The transaction is on course to finalise by early 2020 as long as the firm receives regulatory approvals. When the money comes in from the sale, SSE plans to pay off some of its debt — that always a good idea in my view, especially when borrowings are high as in SSE’s case.
Focus on the low-carbon economy
Chief executive Alistair Phillips-Davies said in last week’s news release that after the disposal, SSE will apply “even greater focus” to developing, operating and owning renewable energy and electricity network assets as well as businesses that complement those core activities.
He reckons SSE will be “well placed” to create value from the UK’s transition to a low-carbon economy because of its large and growing renewable energy project pipeline and its “leading” position in the electricity networks needed to deliver energy to homes and businesses.
Meanwhile, with the share price near 1,220p, the forward-looking dividend yield for the trading year to March 2021 sits at just over 6.7%. And now that SSE is finally moving on with this deal, I think the stock looks more attractive than it has for a long while.
But I’m also keen on Bluefield Solar Income Fund (LSE: BSIF), which invests in UK-based solar assets. Indeed, it’s rare for me to be able to drive very far out of town without passing a field of solar panels these days. And when I do, it makes me feel warm all over because it seems like we are doing the ‘right’ thing about energy generation.
I certainly like the low visual profile that solar panels have compared with wind generators, which can spoil an otherwise beautiful vista. And it makes sense to me to go for capturing solar energy over wind energy because there’s always a degree of energy available from the sun in daylight hours, whereas the wind can often fail to blow.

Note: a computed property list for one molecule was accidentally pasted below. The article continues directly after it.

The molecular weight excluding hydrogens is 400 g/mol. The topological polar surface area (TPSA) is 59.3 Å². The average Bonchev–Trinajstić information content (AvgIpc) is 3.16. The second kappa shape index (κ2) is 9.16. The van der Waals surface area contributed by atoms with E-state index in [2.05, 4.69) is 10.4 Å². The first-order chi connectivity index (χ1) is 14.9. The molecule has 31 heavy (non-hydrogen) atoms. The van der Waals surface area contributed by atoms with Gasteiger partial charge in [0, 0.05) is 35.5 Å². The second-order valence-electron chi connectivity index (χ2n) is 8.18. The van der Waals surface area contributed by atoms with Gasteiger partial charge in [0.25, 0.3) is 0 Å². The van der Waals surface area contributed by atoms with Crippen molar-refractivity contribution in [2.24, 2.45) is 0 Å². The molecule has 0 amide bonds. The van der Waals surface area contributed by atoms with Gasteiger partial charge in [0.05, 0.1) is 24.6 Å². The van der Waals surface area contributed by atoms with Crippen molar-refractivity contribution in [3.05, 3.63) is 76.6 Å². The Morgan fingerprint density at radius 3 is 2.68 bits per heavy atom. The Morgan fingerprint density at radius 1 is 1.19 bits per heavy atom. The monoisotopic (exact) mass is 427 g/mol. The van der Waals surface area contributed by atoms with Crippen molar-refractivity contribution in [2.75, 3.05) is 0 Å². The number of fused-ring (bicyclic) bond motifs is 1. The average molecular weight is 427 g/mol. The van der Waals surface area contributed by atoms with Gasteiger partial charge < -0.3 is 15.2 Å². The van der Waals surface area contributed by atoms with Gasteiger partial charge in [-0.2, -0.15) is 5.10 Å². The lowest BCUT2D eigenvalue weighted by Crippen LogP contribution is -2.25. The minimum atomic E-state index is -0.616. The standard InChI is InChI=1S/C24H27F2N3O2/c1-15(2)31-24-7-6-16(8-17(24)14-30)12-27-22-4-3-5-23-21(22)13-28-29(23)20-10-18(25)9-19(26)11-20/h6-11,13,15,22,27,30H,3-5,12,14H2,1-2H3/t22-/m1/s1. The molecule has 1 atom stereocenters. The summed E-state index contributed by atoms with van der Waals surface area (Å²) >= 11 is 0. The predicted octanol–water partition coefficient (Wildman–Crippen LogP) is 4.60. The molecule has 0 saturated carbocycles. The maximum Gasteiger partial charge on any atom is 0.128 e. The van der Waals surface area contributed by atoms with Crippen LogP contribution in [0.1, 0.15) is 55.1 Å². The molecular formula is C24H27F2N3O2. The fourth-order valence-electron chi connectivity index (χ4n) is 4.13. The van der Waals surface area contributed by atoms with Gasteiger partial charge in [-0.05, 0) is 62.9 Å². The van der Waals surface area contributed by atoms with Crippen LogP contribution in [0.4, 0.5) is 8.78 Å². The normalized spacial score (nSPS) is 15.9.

Efficiency gains and money from the sun
So, I’m pleased to have stumbled across this potential investment today. And the full-year report reveals to us sound progress from the firm. Net asset value per share rose just over 4% in the trading year to 30 June, to a shade under 118p, which compares to the current share price near 130p. Meanwhile, underlying earnings per share moved more than 15% higher than last year, and the directors pushed up the dividend by almost 12%.
Bluefield Solar’s strategy is simple enough – to “buy high-quality UK-based solar assets that are accretive to the Company’s NAV and dividend-paying capacity.” And after a period of asset building and acquisitions, the development activity has slowed over the past three years or so. That’s partly because asset prices in the sector have risen, but the firm has applied its efforts instead to optimising the portfolio for efficiency and bolt-on enhancements.
The financial outcome for the year was “outstanding” and beat the company’s earnings targets, partly because of increased operating efficiency and because the sun shone a lot in the period. I think the firm’s forward-looking dividend yield close to 5.8% for the trading year to June 2020 looks attractive.
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Kevin Godbold has no position in any share mentioned. The Motley Fool UK has no position in any of the shares mentioned. Views expressed on the companies mentioned in this article are those of the writer and therefore may differ from the official recommendations we make in our subscription services such as Share Advisor, Hidden Winners and Pro. Here at The Motley Fool we believe that considering a diverse range of insights makes us better investors.